However, this same gift of thought, unrecognized, can just as easily paint a reality of despair and deception. In one moment I felt like nothing could ever shake my foundation of clarity, not even adding 3 children to my family… and then it happened. The slightest shift in my perspective, one new line of thinking, and I was left feeling like I made a decision that would have negative, lasting effects on my own children for years to come. A decision that changed how indisputably, unbelievably, effortlessly OK they would be. Looking back, it was one thought that changed the glasses I was wearing but that’s not where things got sticky for me. I’m used to the ebb and flow, I expect the ebb and flow, the ebb and flow is never the problem. Things got sticky because of what went unrecognized. I didn’t see my new glasses simply as a shift in thought that would eventually pass, and because I didn’t see this, I was left at the mercy of my feelings. I mistook my feelings as a new reality I was up against. A reality I had to no choice but to attempt to manage.

For months, I followed my children around saying the right words: “You are going to be ok.”, while I was trembling with fear over their now seemingly, delicate Ok-ness. For months, I was repeating, ad nauseum, “your feelings can’t hurt you, so don’t be afraid of them”, while following them around trying to make everything perfect in order to protect them from the very thing I told them was safe.

For months, I did this, times 5. For months, they tried to pretend they were settled and happy, so I wouldn’t crack. For months, they walked on egg shells until their little bodies couldn’t hold it in anymore. For months, they denied their own humanity because I was denying mine. Have you ever noticed we all have our unique tendencies that show up when we resist our humanness? We were built so perfectly that our bodies won’t stop trying to tell us we are using our minds against ourselves until we listen. One by one, all seven of us began to succumb to our human nature and our real feelings seeped through in all forms. There were tears – A LOT of tears. There was hiding. There was clinging. There was rage. There was cracked skin from over-washed hands. There were headaches and stomachaches and infections, galore.

There we all were, blindly following each other in circles, ferociously brushing our teeth, with a mouthful of Oreos.

And, as it does, this went on until we saw a better way. A night I won’t soon forget. Anxieties heightened, anger mounting, and clarity having left the building months ago, I found myself completely exhausted pleading with my daughter, at some ungodly hour, for the 100th time, to stop caring so much about the scary movie she watched with her older sister. “Dear God, it was two months ago. If you stop talking about it, you will forget about it!” I begged. “There is something wrong with me”, she cried, “I keep trying, I can’t stop thinking about it”.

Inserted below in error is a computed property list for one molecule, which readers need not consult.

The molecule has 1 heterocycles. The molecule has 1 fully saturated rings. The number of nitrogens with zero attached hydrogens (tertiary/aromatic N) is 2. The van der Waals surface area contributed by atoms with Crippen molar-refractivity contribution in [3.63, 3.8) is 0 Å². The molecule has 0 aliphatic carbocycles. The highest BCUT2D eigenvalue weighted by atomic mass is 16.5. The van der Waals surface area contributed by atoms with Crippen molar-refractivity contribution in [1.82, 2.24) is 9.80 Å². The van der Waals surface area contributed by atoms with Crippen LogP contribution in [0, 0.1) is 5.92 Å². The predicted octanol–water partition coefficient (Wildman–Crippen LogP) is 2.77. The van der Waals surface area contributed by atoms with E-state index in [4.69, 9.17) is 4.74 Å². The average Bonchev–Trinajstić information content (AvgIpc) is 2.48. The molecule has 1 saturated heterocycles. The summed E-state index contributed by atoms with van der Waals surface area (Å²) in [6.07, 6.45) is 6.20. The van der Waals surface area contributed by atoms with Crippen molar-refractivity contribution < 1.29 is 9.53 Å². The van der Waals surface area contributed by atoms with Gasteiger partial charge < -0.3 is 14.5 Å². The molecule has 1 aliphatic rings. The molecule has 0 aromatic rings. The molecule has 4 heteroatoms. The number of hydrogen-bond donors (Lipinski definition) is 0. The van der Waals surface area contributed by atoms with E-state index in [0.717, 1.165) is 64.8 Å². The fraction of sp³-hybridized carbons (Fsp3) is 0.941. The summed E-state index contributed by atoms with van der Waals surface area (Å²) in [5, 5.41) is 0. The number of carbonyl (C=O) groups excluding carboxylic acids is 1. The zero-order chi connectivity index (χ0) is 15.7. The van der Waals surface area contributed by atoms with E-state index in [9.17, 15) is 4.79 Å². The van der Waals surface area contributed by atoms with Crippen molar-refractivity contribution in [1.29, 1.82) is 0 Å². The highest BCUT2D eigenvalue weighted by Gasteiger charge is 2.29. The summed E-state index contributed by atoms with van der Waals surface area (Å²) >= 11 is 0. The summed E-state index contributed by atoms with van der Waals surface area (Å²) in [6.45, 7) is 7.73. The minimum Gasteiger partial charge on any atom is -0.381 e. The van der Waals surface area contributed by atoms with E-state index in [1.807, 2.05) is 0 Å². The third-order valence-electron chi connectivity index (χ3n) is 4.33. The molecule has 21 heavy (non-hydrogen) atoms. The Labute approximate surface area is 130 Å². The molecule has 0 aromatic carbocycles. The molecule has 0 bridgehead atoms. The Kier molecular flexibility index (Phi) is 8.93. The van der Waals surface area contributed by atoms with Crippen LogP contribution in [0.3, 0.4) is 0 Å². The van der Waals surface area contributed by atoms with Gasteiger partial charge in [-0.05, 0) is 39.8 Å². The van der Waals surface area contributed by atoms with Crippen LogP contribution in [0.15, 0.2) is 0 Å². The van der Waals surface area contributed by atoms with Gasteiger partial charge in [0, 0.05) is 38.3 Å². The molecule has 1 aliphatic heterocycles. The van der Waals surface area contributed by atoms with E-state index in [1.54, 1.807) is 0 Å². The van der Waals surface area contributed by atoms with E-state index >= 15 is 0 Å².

At the absolute peak of my insanity, I blurted out “Why do you think you are so special?” The question offended her, so she stopped in her tracks. Her pause was just long enough to stop feeding her anxiety and I could see her glasses change to curiosity. The question took me off guard too, I hadn’t planned on saying it. It didn’t come from me, it came through me and in that exact moment, I shifted. I had always told her how special she was and now I was taking it back. Only, I meant it this time. I could see clearly for the first time in months. She was not special. She was not an exception.

I responded unapologetically, “That’s just how it works, you feel what you think, and you can’t control what you think. If you could, I bet you’d stop thinking about that scary movie, wouldn’t you? The movie isn’t the problem, and neither is the fact that you keep thinking about it. The problem here is that you think there is a problem. You think you’re special. As if this only happens to people who have something wrong with them. Good news kid, you aren’t that special. When it comes to your mind and your feelings, you are the opposite of special. You are extraordinarily normal.”

Still silent, she looked deeply for my anxiety she had become so accustom to seeing over the past few months. She searched my face for the familiar fear I pretended not to be wearing while spouting out my wisdom. She came up empty, it wasn’t there anymore.

A smile slowly stretched across her face. It had a softness that had been missing for far too long and trailing close behind was a loud, massively dramatic, belly laugh…mine followed. In an instant, in the midst of my worst job performance to date, we both recognized what was there all along, – our indisputable, unbelievable, effortless, OK-ness: untouched, unscathed and unaffected.  


With Love,

Brooke Wheeldon-Reece